Project introduction ---

MUV – more sustainable mobility choices with gamification

Artikkelikuva: Project introduction

The Mobility Urban Values (MUV) project encouraged residents to change their mobility behaviour and make more sustainable mobility choices through illustration and gamification. The project’s influencing methods were co-created with residents. At the same time, the project created tools for both residents and data collection, thus facilitating local-level city planning.


Among the greatest challenges that cities face today is finding solutions for achieving climate targets. Being one of the largest, sometimes even the largest, source of emissions, traffic is naturally a major focus area for these efforts. In addition to technical solutions and regulation, traffic emissions can be effectively reduced by influencing residents, whose mobility choices have a major impact on the environmental impact of traffic.

Forum Virium’s role in the project was to carry out the pilot in Helsinki and to promote the related participation and interaction in city planning. The key focus areas of these efforts included measuring the living environment and illustrating its spaces to residents. The Helsinki pilot materialised for residents mainly in the form of the MUV game, co-creation and workshops.

Duration, partners and funding

MUV was a three-year project launched in 2017 and funded by the EU’s H2020 programme. The project was coordinated by the Italian PUSH design lab. Helsinki was one of the project’s six European pilot cities, each of which selected one neighbourhood to serve as a testing ground for the related pilots. Helsinki’s pilots were carried out in Jätkäsaari: the city’s foremost test environment for mobility solutions.

Key achievements of the project

The MUV mobile game was used to gather information about air quality and the everyday mobility choices of the people of Jätkäsaari. The new kind of traffic data generated by the users of the game helps understand the choices and routes of the residents’ daily mobility. The project also measured the air quality in Jätkäsaari at measuring stations that were installed on participating residents’ balconies. The data of the MUV game creates perspectives on producing new kinds of traffic data. Both datasets are examples of a new type of data produced by residents that is relevant to traffic and urban planning.

The MUV project has promoted the development of Jätkäsaari as a test platform for new mobility solutions while also promoting a sense of community and local activity.

The MUV project, together with the Six City Strategy’s Last Mile project, played a key role in launching the Living Lab activities in Jätkäsaari, as well as targeting mobility activities in the Jätkäsaari area. The project contributed to the goal defined in the City of Helsinki’s strategy of reducing the climate impact of transport and emissions harmful to residents’ health.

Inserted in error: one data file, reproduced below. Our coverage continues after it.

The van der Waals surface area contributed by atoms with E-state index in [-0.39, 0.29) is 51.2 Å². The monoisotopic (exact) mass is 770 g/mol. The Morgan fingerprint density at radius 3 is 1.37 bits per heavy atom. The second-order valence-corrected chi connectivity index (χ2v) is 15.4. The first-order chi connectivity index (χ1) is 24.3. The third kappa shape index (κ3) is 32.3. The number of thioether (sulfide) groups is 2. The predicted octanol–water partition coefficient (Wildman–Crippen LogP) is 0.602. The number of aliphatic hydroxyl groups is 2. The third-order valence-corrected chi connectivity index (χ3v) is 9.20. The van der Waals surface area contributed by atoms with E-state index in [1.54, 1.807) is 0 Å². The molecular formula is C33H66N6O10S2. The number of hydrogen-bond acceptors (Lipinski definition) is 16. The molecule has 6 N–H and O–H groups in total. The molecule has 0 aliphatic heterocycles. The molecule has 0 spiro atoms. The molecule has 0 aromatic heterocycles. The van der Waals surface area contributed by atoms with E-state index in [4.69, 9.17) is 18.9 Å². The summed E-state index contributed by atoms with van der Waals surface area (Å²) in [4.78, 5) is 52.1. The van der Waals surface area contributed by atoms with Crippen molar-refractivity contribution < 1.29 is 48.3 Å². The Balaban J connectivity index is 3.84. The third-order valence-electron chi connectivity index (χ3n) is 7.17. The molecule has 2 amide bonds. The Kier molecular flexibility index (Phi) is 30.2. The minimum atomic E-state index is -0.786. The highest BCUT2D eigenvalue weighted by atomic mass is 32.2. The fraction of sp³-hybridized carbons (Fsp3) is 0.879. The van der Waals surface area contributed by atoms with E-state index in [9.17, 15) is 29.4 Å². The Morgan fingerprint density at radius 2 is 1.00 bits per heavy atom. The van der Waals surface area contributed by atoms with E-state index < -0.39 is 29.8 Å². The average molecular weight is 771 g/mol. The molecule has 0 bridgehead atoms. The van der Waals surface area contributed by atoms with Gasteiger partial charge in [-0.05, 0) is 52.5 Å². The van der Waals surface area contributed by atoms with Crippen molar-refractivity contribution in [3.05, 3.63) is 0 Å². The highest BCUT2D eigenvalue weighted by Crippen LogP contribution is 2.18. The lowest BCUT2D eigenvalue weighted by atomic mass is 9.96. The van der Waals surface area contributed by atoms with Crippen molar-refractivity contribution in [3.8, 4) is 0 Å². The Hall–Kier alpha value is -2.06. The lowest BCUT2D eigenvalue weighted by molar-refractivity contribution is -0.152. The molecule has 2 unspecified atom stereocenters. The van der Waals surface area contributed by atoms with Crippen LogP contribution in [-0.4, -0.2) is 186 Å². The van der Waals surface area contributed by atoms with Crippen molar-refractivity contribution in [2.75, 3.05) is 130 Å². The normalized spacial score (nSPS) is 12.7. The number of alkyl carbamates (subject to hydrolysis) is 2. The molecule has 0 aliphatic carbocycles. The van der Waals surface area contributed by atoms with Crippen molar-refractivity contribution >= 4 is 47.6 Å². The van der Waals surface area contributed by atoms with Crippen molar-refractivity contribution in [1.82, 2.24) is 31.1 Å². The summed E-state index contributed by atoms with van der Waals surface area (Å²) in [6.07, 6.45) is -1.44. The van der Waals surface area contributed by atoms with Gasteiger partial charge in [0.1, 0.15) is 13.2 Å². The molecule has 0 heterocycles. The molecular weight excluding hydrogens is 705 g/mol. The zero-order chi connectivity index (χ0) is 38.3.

The project showed that new types of traffic data are of interest to urban planners, and residents are excited to produce data to support traffic planning and better air quality.

Benefits for Helsinki

In the project, Forum Virium used gamification to explore the use of crowdsourced data in planning. The City of Helsinki has a strong Participation and Interaction Model and active participation through activities such as the borough liaisons, as well as a great deal of experience in open surveys and opportunities to influence, for example, in connection with land use planning and construction projects. With the exception of various map surveys, this has not involved continuous data collection, especially in the area of traffic. Helsinki is no exception in this matter.

New approaches create new opportunities, and crowdsourced information on mobility can add new dimensions to the work on traffic planning. At the same time, it brings challenges, because the new data is different from what people are used to and they do not know how to make use of it. Furthermore, one-off surveys should be replaced with continuous data production, and there are no clear models of cooperation between the City and residents to achieve this.

The MUV project highlighted a list of individual proposals and a city-specific recommendation for an opening measure. For Helsinki, the recommendation was to increase cooperation between the experts of the City’s participation and citizen information unit, the City’s traffic planners and HSL’s planners.

The MUV project supported the development of Jätkäsaari into a test platform for new mobility solutions while also promoting a sense of community and local activity. The project supports the goal defined in the City of Helsinki’s strategy of reducing the climate impact of transport and emissions harmful to residents’ health.

Project materials

Here is how to make your city smarter with the instructions of the MUV project: MUVigator

Radio Suomi Helsinki 28 June 2019: A mobile game encourages the residents of Helsinki to choose sustainable modes of transport (in Finnish)

MUV – Data on Wheels video:











Further information


Jari Honkonen

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